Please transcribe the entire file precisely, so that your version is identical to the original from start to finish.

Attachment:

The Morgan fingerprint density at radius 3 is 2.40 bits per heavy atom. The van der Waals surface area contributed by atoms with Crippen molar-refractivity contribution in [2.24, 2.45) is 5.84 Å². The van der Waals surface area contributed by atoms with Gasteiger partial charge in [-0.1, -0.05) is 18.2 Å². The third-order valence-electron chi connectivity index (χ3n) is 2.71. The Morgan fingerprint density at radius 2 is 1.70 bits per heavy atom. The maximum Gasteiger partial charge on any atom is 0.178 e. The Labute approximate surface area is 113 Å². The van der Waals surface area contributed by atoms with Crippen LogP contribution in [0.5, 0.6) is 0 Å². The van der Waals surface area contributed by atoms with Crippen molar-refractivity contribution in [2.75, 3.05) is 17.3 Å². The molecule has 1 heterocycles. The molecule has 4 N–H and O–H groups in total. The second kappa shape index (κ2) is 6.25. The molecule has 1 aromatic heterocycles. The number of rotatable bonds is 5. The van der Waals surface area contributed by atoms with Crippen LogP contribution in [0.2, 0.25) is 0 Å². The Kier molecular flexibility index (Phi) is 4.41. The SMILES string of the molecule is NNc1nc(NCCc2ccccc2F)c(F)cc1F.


The Morgan fingerprint density at radius 3 is 2.40 bits per heavy atom. The van der Waals surface area contributed by atoms with Crippen molar-refractivity contribution in [2.24, 2.45) is 5.84 Å². The van der Waals surface area contributed by atoms with Gasteiger partial charge in [-0.1, -0.05) is 18.2 Å². The third-order valence-electron chi connectivity index (χ3n) is 2.71. The Morgan fingerprint density at radius 2 is 1.70 bits per heavy atom. The maximum Gasteiger partial charge on any atom is 0.178 e. The Labute approximate surface area is 113 Å². The van der Waals surface area contributed by atoms with Crippen LogP contribution in [0.5, 0.6) is 0 Å². The van der Waals surface area contributed by atoms with Crippen molar-refractivity contribution in [2.75, 3.05) is 17.3 Å². The molecule has 1 heterocycles. The molecule has 4 N–H and O–H groups in total. The second kappa shape index (κ2) is 6.25. The molecule has 1 aromatic heterocycles. The number of rotatable bonds is 5. The van der Waals surface area contributed by atoms with Crippen LogP contribution in [0.2, 0.25) is 0 Å². The Kier molecular flexibility index (Phi) is 4.41. The SMILES string of the molecule is NNc1nc(NCCc2ccccc2F)c(F)cc1F.